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Ross Kemp, Mallory Haas and Neil Brock posing with a piece of copper hull sheath

Ross Kemp: Deep Sea Treasure Hunter - Meet the team

Mallory Haas (centre) and Neil Brock (right) assisted Ross Kemp on his shipwreck adventure.

Ross Kemp: Deep Sea Treasure Hunter sees the BAFTA award-winning documentary-maker dive on a series of incredible shipwrecks around the British coastline to reveal some of the nation’s murkiest and best-kept secrets.

From the remains of a slave ship discovered off Plymouth, to the Kaiser’s sunken Imperial Fleet in Scapa Flow and an experimental submarine aircraft carrier, which sank with all passengers and crew on deck during its sea trials, Ross uncovers Britain’s hidden maritime past.

Ross is joined in his adventures by expert diver Emily Turton, maritime archaeologist and professional diver Mallory Haas and dive supervisor Neil Brock as they delve down into Britain’s past.

Emily Turton – Dive Guide

Emily Turton is an advanced technical diver and dive boat skipper based in Scapa Flow, the Royal Navy’s historic naval base in the far northerly Orkneys. After seeing the lands and waters of the Orkneys, Emily gave up training as an opera singer to settle in the remote islands.

She is a lecturer in Maritime Studies, a fellow of the Explorers Club, and can usually be found aboard her purpose-built dive boat MV Huskyan – the Orkandian word for ‘strength’ – taking sports divers out to explore the many shipwrecks strewn beneath Scapa’s waters. Emily has dedicated the last 18 years of her life to wreck diving and continues to champion the WWI German Fleet wrecks.

Emily was the driving force behind the ‘Scapa 100 Initiative’ to commemorate the centenary of the scuttling of the WWI German High Seas Fleet and before that she co-organised surveys of HMS Hampshire, HMS Vanguard, and the HMS Royal Oak. She uses underwater photography, videography, and 3D photogrammetry to build a digital record of shipwrecks and bring them to the surface for the wider community to see.

Mallory Haas – Maritime Archaeologist

Mallory Haas began her career working in public archaeology in Cleveland, Ohio, where she managed several seasons of field courses for inner schools, engaging underprivileged youth in historical archaeology to create an interest in science and history.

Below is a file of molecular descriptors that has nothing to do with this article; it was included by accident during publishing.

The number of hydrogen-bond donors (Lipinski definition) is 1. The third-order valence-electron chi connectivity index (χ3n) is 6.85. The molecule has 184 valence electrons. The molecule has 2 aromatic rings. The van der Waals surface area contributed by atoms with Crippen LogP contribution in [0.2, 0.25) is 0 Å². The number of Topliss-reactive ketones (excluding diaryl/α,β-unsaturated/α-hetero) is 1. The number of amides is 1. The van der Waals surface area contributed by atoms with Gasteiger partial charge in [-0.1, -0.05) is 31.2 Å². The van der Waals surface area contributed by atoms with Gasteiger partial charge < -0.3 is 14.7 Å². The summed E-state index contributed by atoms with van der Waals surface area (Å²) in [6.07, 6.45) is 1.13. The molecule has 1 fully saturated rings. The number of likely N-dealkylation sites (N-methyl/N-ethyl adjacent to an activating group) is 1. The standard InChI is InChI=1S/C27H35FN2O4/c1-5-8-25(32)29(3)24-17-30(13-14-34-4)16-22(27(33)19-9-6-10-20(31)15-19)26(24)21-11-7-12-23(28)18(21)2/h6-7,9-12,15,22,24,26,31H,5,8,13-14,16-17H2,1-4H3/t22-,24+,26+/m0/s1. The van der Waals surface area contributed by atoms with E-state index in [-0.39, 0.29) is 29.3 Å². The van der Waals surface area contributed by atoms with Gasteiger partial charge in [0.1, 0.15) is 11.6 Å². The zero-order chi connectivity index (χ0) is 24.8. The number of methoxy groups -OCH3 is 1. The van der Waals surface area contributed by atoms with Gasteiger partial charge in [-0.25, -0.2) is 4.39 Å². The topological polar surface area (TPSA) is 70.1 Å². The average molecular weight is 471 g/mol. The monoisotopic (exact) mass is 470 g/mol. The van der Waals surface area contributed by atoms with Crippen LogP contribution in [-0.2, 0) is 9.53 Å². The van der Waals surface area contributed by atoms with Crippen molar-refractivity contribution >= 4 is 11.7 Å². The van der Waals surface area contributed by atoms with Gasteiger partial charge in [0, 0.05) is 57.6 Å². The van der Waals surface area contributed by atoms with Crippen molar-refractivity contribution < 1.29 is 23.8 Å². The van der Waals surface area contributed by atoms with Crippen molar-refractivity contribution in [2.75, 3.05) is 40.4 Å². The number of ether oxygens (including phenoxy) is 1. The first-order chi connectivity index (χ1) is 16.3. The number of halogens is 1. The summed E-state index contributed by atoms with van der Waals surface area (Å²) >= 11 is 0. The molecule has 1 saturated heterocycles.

After getting involved in diving and maritime archaeology in the Great Lakes in the USA, Mallory is now a commercial diver and mixed gas technical diver. She has undergone specialist training with the US Military in Hawaii to be a lead investigator on missions to recover human remains underwater from wrecks or crash sites.

Mallory moved to the UK about a decade ago and started working with the SHIPS Project in 2013, where she is now director and chief archaeologist.

She is the lead for the Stray Finds Project which aims to record objects found underwater by sports divers and the SHIPS Project is developing a scheme to train leisure divers as shipwreck explorers, bringing more citizen science to underwater heritage. In addition, she’s launched a new environmental initiative called the ‘1000 Tyre Project’ that encourages volunteer divers to remove tyres and other harmful abandoned junk from Plymouth Sound.

In the past few years, Mallory has started to consult for media outlets, helping to develop several shipwreck investigations in both the UK and USA. She was the archaeological advisor for the landmark BBC television series Enslaved, and her most recent work includes a collaboration with Mohini Chandra at the Plymouth College of Art.

Diving is and always has been her passion and she spends many a weekend plunging into the waters around Devon to explore its many shipwrecks.

Neil Brock – Dive Supervisor

Neil began sport diving almost half a century ago and has been doing it ever since, progressing to commercial diving in 1981.

In his time, Neil has worked on complex oil and salvage-related projects all over the world, from the warm waters of the Caribbean to the icy seas of the polar regions. The challenging and often risky work has taken Neil down to extreme depths, more than 300 metres, and put him at the cutting edge of the ever-developing skills, and technology, of diving.

In more recent years, Neil has developed his own company, Bristol Channel Diving, into the UK’s foremost expert in the logistics and delivery of high-level underwater filming. Neil’s team have been at the centre of world-renowned award-winning series such as Blue Planet 2 for the BBC and The Dark Secrets of Lusitania for National Geographic.

Neil heads up a busy team that runs the health and safety executive’s diving assessment centre and sits on the Society for Underwater Technology Diving and Manned Submersibles Committee. He still, occasionally, graces the water himself and shows the youngsters how it’s done.